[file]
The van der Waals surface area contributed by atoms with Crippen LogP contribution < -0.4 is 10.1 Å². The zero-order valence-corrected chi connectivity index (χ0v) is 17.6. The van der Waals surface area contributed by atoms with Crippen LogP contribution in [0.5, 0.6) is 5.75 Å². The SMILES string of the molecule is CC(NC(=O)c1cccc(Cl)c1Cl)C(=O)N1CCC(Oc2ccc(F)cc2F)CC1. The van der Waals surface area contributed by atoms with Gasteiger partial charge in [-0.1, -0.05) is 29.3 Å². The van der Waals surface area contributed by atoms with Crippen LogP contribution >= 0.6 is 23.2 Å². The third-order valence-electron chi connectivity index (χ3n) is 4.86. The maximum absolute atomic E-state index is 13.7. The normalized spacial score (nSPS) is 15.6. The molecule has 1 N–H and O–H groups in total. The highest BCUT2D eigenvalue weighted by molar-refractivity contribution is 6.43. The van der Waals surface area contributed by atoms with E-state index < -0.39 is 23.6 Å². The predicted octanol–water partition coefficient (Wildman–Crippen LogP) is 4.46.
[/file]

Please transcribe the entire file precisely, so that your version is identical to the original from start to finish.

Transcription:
The van der Waals surface area contributed by atoms with Crippen LogP contribution < -0.4 is 10.1 Å². The zero-order valence-corrected chi connectivity index (χ0v) is 17.6. The van der Waals surface area contributed by atoms with Crippen LogP contribution in [0.5, 0.6) is 5.75 Å². The SMILES string of the molecule is CC(NC(=O)c1cccc(Cl)c1Cl)C(=O)N1CCC(Oc2ccc(F)cc2F)CC1. The van der Waals surface area contributed by atoms with Gasteiger partial charge in [-0.1, -0.05) is 29.3 Å². The van der Waals surface area contributed by atoms with Crippen LogP contribution >= 0.6 is 23.2 Å². The third-order valence-electron chi connectivity index (χ3n) is 4.86. The maximum absolute atomic E-state index is 13.7. The normalized spacial score (nSPS) is 15.6. The molecule has 1 N–H and O–H groups in total. The highest BCUT2D eigenvalue weighted by molar-refractivity contribution is 6.43. The van der Waals surface area contributed by atoms with E-state index < -0.39 is 23.6 Å². The predicted octanol–water partition coefficient (Wildman–Crippen LogP) is 4.46.